However, even if LBP is almost never fatal, it seems to affect individual functioning and has major implications for the quality of life. Subjects with LBP, if compared to subjects without LBP, show higher psychological distress such as anxiety, depression, and somatization [60]. Moreover, it has been suggested that patients without demonstrable disease’s explanation exhibit frequent comorbid psychiatric disorders [61]. The link between not having a medical explanation of the disease and psychological distress may be due to the lack of specific treatment, unperceived support, or previous mental vulnerability. Evidence showed that psychosocial variables, generally, have more impact than biomedical or biomechanical factors on back pain disability [16]. Moreover, low levels of quality of life in LBP workers affect productivity, efficiency, and absenteeism at work [2224, 26].

4.2. Protective Factors for Sick Leave and Work Performance

Our results showed that factors linked to reduction of sick leave and improvement of work performance are male gender/white collar role/not-organic cause of LBP. Physical activity seems to be linked only to the reduction of sick leave. These results indicate that male employees having not-organic cause of LBP, and who perform managerial or administrative work (white collar workers), are more likely to have an increase of productivity and lower sick leave at the 3 years of follow-up.

For cultural and personality trait reasons, white collar men could be more likely to maintain a good work performance and avoid sick leave. It is possible that our results are due to specific characteristics of this sample: high motivation to job, tenacity, high sense of responsibility, and leadership. Previous studies have shown that work, life style, health behaviours, and health condition of male white collar workers are strongly affected by the type of job and position [62]. Moreover, the lack of organic cause could lead them to not perform the so-called “sick role,” preventing then the risk of performance loss and sick leave. Indeed, a person who falls ill usually adheres to the specifically patterned social role of being sick [63].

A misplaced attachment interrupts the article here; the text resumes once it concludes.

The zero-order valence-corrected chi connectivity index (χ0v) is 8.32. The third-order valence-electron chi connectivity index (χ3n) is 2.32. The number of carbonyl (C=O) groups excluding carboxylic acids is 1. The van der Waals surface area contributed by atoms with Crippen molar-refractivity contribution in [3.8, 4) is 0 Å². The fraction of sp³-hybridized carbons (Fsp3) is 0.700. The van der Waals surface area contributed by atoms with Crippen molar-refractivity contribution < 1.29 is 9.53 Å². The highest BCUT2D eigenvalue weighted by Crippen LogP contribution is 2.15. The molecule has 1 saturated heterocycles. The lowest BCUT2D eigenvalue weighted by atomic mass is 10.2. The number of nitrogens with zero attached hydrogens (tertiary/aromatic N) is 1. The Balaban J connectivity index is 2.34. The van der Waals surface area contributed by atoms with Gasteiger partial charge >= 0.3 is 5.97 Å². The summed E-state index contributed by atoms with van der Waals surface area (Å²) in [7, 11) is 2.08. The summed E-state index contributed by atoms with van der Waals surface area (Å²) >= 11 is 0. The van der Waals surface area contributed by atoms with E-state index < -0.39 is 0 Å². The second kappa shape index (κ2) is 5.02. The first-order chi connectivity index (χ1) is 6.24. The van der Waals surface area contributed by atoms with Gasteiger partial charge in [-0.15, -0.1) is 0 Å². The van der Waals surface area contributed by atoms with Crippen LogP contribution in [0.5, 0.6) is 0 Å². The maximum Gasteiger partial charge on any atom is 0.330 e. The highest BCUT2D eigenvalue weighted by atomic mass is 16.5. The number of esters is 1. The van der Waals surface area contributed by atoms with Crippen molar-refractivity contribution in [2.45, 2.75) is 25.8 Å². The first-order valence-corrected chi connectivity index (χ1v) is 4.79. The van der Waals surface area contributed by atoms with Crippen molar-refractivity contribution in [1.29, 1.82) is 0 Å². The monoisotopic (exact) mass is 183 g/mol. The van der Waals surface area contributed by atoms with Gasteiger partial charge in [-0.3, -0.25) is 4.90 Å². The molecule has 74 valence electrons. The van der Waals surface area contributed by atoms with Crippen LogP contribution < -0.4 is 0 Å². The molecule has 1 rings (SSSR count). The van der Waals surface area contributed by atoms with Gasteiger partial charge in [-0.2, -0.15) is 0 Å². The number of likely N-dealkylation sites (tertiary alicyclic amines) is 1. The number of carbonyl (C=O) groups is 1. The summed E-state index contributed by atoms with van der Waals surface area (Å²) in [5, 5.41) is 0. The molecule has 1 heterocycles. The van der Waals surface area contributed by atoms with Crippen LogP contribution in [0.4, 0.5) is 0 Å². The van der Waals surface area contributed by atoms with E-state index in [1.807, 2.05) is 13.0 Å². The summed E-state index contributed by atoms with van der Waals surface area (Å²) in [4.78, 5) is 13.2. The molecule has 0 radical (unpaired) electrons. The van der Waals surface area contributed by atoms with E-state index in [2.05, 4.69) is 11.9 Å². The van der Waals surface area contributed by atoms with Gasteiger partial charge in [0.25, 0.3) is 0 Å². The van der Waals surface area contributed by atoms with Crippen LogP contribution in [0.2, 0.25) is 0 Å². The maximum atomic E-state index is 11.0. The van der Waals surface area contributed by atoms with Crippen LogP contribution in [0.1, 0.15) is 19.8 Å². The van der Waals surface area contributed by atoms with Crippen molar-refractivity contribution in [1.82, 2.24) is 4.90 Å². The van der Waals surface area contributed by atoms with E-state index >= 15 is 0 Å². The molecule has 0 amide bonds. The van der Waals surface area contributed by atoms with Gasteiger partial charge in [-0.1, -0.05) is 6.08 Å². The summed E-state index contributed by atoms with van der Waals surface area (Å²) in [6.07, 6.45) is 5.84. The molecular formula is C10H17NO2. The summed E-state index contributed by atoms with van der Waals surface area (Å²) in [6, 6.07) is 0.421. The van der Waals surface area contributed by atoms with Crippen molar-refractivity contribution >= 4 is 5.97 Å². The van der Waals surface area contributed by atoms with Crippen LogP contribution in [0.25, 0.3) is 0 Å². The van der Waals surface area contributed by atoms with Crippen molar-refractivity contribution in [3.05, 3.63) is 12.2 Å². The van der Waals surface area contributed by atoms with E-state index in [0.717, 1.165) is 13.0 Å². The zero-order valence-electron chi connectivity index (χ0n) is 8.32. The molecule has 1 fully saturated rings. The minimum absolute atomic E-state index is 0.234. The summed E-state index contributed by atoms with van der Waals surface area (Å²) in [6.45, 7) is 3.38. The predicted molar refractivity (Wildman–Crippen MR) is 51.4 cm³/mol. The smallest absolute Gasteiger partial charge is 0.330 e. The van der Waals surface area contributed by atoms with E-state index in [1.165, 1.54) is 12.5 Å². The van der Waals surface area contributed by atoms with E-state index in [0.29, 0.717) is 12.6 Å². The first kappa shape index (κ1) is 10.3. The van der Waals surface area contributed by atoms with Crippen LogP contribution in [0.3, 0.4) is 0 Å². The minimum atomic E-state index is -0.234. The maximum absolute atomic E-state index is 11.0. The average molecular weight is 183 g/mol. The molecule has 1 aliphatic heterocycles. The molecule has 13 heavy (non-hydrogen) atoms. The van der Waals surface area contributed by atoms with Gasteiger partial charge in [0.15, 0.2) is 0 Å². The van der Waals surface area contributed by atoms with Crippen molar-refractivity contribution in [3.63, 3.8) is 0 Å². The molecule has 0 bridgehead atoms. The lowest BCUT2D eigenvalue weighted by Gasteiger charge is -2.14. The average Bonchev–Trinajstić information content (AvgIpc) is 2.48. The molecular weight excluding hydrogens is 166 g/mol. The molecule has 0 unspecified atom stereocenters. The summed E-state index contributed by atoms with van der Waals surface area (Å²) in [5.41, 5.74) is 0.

Our results showed that engaging in physical activity has positive effects on the number of sick leaves in LBP patients. These results could be due to the well-established protective effects of healthy lifestyles (e.g., engaging in moderate physical activity) against medical diseases and psychological distress [64]. Our results confirm previous studies that have suggested that higher engaging in recreational physical activities is related to lower low back pain, disability, and psychological distress [65].

4.3. Risk Factors for Sick Leave and Work Performance